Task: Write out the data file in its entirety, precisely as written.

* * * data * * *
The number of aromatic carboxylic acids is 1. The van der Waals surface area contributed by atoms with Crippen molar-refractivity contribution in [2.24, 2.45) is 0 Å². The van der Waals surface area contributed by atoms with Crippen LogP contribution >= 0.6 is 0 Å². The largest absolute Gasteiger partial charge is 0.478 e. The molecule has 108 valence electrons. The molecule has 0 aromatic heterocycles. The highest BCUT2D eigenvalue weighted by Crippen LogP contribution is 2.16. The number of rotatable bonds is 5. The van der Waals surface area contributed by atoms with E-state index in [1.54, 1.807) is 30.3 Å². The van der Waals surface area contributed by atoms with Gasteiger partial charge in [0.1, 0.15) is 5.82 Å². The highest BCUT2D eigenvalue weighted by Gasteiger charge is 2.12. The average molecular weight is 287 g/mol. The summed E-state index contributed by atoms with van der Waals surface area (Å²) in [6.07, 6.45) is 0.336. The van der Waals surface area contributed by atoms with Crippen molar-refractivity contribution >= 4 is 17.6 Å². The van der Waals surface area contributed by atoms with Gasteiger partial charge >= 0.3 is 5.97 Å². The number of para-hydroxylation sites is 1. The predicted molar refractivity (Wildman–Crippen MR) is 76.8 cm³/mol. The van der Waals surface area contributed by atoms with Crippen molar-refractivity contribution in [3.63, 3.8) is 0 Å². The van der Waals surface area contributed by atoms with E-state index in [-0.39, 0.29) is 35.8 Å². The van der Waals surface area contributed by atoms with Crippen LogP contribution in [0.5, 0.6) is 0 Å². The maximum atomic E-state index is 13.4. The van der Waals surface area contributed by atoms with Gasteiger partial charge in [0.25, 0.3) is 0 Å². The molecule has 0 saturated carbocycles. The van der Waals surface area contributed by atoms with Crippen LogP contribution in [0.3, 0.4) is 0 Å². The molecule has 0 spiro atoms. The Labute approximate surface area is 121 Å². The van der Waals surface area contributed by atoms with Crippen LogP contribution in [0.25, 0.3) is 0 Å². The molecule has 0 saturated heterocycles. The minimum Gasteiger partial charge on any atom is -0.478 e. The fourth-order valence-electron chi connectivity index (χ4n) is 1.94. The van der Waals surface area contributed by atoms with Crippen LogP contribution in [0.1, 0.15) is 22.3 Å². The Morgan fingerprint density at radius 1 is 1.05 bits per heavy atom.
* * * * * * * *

The number of aromatic carboxylic acids is 1. The van der Waals surface area contributed by atoms with Crippen molar-refractivity contribution in [2.24, 2.45) is 0 Å². The van der Waals surface area contributed by atoms with Crippen LogP contribution >= 0.6 is 0 Å². The largest absolute Gasteiger partial charge is 0.478 e. The molecule has 108 valence electrons. The molecule has 0 aromatic heterocycles. The highest BCUT2D eigenvalue weighted by Crippen LogP contribution is 2.16. The number of rotatable bonds is 5. The van der Waals surface area contributed by atoms with E-state index in [1.54, 1.807) is 30.3 Å². The van der Waals surface area contributed by atoms with Gasteiger partial charge in [0.1, 0.15) is 5.82 Å². The highest BCUT2D eigenvalue weighted by Gasteiger charge is 2.12. The average molecular weight is 287 g/mol. The summed E-state index contributed by atoms with van der Waals surface area (Å²) in [6.07, 6.45) is 0.336. The van der Waals surface area contributed by atoms with Crippen molar-refractivity contribution >= 4 is 17.6 Å². The van der Waals surface area contributed by atoms with Gasteiger partial charge >= 0.3 is 5.97 Å². The number of para-hydroxylation sites is 1. The predicted molar refractivity (Wildman–Crippen MR) is 76.8 cm³/mol. The van der Waals surface area contributed by atoms with Crippen molar-refractivity contribution in [3.63, 3.8) is 0 Å². The van der Waals surface area contributed by atoms with E-state index in [-0.39, 0.29) is 35.8 Å². The van der Waals surface area contributed by atoms with Crippen LogP contribution in [0.5, 0.6) is 0 Å². The maximum atomic E-state index is 13.4. The van der Waals surface area contributed by atoms with Gasteiger partial charge in [0.25, 0.3) is 0 Å². The molecule has 0 saturated carbocycles. The van der Waals surface area contributed by atoms with Crippen LogP contribution in [0.3, 0.4) is 0 Å². The molecule has 0 spiro atoms. The Labute approximate surface area is 121 Å². The van der Waals surface area contributed by atoms with Crippen LogP contribution in [0.25, 0.3) is 0 Å². The molecule has 0 saturated heterocycles. The minimum Gasteiger partial charge on any atom is -0.478 e. The fourth-order valence-electron chi connectivity index (χ4n) is 1.94. The van der Waals surface area contributed by atoms with Crippen LogP contribution in [0.1, 0.15) is 22.3 Å². The Morgan fingerprint density at radius 1 is 1.05 bits per heavy atom.